Bogus corruption inquiry engulfs French government

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The Independent Online

French judges have raided the offices of the Defence Minister and intelligence services in recent days and are expected to demand access to the files of the Prime Minister, Dominique de Villepin, as part of an inquiry into false allegations of corruption.

The affair has poisoned the already hostile relationship between M. Villepin and his number two, the Interior Minister, Nicolas Sarkozy. M. Villepin was damaged last week by his retreat on an unpopular youth employment law. He now faces renewed allegations that he tried to damage M. Sarkozy's political career two years ago by seizing on bogus accusations of corruption.

The so-called "Clearstream affair" reads like the plot of a political thriller. Two investigating judges have recently fallen out with their superiors after raiding the offices of the Defence Minister, Michèle Alliot-Marie, several senior intelligence figures and those of the French equivalent of MI6, the Direction Généralede la Sécurité Exteriéure. The affair has ramifications at the most senior levels of French politics and in the struggle for control of the European Aeronautic Defence and Space Company (EADS), which makes the European Airbus.

Two years ago another investigating judge received an anonymous letter and a CD-rom listing bank accounts in Luxembourg. Among the senior business and political figures named in the letter and the disk was M. Sarkozy, who was Finance Minister at the time, the favourite to succeed President Jacques Chirac as the centre-right candidate in the presidential election next year. The business figures named included a senior executive at Airbus. The disk purported to show that the politicians and businessmen held secret accounts at a bank called Clearstream International.

A brief investigation by the judge revealed that these allegations were faked. Part of the motivation seems to have been to influence the struggle for leadership of EADS and to damage the chances of the eventual winner, Noel Forgeard.

M. Sarkozy demanded a judicial investigation. As part of this inquiry, two investigating judges, Henri Pons and Jean-Marie d'Huy, have been raiding offices and seizing diaries and documents at senior levels of the French government in the past week. There have also been similar raids on the offices of EADS. Reports in the French press say the two judges plan to make a similar visit to the Prime Minister's offices and residence at the Matignon Palace in the next few days.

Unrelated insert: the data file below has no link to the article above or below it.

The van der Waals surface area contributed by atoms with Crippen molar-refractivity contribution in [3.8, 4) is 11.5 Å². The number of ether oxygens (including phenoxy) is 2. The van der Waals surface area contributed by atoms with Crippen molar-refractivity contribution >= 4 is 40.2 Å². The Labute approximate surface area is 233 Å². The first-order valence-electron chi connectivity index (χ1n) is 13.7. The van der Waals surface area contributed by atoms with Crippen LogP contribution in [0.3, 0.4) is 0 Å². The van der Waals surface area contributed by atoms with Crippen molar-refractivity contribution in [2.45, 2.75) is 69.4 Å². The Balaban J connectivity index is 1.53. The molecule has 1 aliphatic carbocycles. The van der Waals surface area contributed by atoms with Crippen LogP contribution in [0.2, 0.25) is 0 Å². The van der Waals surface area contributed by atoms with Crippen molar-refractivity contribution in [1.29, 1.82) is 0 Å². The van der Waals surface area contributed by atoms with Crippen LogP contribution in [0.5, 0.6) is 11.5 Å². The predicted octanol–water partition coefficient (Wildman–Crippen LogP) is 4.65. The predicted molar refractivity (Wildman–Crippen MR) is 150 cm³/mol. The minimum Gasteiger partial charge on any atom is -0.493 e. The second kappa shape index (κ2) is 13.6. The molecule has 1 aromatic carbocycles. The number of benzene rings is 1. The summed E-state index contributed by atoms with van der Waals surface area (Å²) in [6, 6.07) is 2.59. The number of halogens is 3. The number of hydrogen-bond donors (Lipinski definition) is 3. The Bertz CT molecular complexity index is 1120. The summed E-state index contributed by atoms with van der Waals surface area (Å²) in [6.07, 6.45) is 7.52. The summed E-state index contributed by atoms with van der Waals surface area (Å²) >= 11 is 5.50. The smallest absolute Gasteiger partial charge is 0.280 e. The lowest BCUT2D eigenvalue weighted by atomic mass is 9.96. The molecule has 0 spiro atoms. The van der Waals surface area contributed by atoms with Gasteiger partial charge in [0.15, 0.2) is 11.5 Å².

In October 2004, M. Sarkozy accused M. Villepin of trying to use the Clearstream affair to damage his chances of running for President. A similar allegation is made in a best-selling book published last month, La Tragédie du Président by Franz-Olivier Giesbert. According to the book, when M. Villepin - then the Interior Minister - heard that M. Sarkozy had been named on the CD-Rom he telephoned Jean-Pierre Raffarin, who was Prime Minister, and said: "That's it. We've got him." M. Villepin ordered an investigation by the internal security agency, the Direction de la Surveillance du Territoire (DST). But the book says that the DST reported back that the allegations were made up and that the anonymous letter had been written by Jean-Louis Gergorin, a friend of M. Villepin.

The offices of M. Gergorin, a vice-president of EADS, who denies any connection with the affair, have also been raided.

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